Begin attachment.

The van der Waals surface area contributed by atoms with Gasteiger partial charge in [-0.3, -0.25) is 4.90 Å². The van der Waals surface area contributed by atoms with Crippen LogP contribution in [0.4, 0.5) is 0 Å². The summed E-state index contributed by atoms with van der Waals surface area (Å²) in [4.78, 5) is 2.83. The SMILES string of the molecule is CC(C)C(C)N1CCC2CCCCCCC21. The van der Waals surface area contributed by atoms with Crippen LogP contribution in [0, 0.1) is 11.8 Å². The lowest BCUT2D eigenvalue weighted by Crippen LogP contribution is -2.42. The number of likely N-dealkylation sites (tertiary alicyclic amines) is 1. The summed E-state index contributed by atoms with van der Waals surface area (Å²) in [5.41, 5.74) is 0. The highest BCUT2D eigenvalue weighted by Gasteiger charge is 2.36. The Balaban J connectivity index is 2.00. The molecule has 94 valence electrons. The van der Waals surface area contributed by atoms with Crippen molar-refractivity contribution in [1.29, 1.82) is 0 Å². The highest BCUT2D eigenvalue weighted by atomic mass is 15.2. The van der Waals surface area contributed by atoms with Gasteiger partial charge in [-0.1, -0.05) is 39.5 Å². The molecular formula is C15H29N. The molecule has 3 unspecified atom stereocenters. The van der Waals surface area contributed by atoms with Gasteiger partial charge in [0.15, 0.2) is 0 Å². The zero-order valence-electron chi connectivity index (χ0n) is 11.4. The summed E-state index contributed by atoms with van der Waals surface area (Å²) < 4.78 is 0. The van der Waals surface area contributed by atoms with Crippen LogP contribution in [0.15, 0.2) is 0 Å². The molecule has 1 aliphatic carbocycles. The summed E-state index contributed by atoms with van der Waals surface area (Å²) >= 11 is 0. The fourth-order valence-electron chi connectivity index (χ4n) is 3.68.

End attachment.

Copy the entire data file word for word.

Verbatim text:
The van der Waals surface area contributed by atoms with Gasteiger partial charge in [-0.3, -0.25) is 4.90 Å². The van der Waals surface area contributed by atoms with Crippen LogP contribution in [0.4, 0.5) is 0 Å². The summed E-state index contributed by atoms with van der Waals surface area (Å²) in [4.78, 5) is 2.83. The SMILES string of the molecule is CC(C)C(C)N1CCC2CCCCCCC21. The van der Waals surface area contributed by atoms with Crippen LogP contribution in [0, 0.1) is 11.8 Å². The lowest BCUT2D eigenvalue weighted by Crippen LogP contribution is -2.42. The number of likely N-dealkylation sites (tertiary alicyclic amines) is 1. The summed E-state index contributed by atoms with van der Waals surface area (Å²) in [5.41, 5.74) is 0. The highest BCUT2D eigenvalue weighted by Gasteiger charge is 2.36. The Balaban J connectivity index is 2.00. The molecule has 94 valence electrons. The van der Waals surface area contributed by atoms with Crippen molar-refractivity contribution in [1.29, 1.82) is 0 Å². The highest BCUT2D eigenvalue weighted by atomic mass is 15.2. The van der Waals surface area contributed by atoms with Gasteiger partial charge in [-0.1, -0.05) is 39.5 Å². The molecular formula is C15H29N. The molecule has 3 unspecified atom stereocenters. The van der Waals surface area contributed by atoms with Gasteiger partial charge in [0.15, 0.2) is 0 Å². The zero-order valence-electron chi connectivity index (χ0n) is 11.4. The summed E-state index contributed by atoms with van der Waals surface area (Å²) < 4.78 is 0. The van der Waals surface area contributed by atoms with Crippen LogP contribution in [0.15, 0.2) is 0 Å². The molecule has 1 aliphatic carbocycles. The summed E-state index contributed by atoms with van der Waals surface area (Å²) >= 11 is 0. The fourth-order valence-electron chi connectivity index (χ4n) is 3.68.